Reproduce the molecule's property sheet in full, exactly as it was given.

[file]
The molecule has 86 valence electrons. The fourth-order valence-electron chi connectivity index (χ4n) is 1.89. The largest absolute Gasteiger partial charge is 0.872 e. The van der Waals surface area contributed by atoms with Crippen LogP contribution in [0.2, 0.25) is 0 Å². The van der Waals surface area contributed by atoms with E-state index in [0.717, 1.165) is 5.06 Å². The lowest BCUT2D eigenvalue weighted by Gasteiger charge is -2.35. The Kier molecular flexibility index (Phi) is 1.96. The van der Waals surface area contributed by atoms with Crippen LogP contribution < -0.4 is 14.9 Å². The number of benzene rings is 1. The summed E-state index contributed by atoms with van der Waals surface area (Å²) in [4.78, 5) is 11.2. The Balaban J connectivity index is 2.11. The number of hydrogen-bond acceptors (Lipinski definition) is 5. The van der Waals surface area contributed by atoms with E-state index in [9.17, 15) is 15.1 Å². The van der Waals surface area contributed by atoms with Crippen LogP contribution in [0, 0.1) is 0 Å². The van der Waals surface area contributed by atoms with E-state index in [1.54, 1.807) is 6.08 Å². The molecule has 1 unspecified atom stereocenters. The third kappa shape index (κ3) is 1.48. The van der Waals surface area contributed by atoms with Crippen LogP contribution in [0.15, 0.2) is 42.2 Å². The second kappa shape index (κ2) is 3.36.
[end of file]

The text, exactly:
The molecule has 86 valence electrons. The fourth-order valence-electron chi connectivity index (χ4n) is 1.89. The largest absolute Gasteiger partial charge is 0.872 e. The van der Waals surface area contributed by atoms with Crippen LogP contribution in [0.2, 0.25) is 0 Å². The van der Waals surface area contributed by atoms with E-state index in [0.717, 1.165) is 5.06 Å². The lowest BCUT2D eigenvalue weighted by Gasteiger charge is -2.35. The Kier molecular flexibility index (Phi) is 1.96. The van der Waals surface area contributed by atoms with Crippen LogP contribution < -0.4 is 14.9 Å². The number of benzene rings is 1. The summed E-state index contributed by atoms with van der Waals surface area (Å²) in [4.78, 5) is 11.2. The Balaban J connectivity index is 2.11. The number of hydrogen-bond acceptors (Lipinski definition) is 5. The van der Waals surface area contributed by atoms with E-state index in [9.17, 15) is 15.1 Å². The van der Waals surface area contributed by atoms with Crippen LogP contribution in [0, 0.1) is 0 Å². The van der Waals surface area contributed by atoms with E-state index in [1.54, 1.807) is 6.08 Å². The molecule has 1 unspecified atom stereocenters. The third kappa shape index (κ3) is 1.48. The van der Waals surface area contributed by atoms with Crippen LogP contribution in [0.15, 0.2) is 42.2 Å². The second kappa shape index (κ2) is 3.36.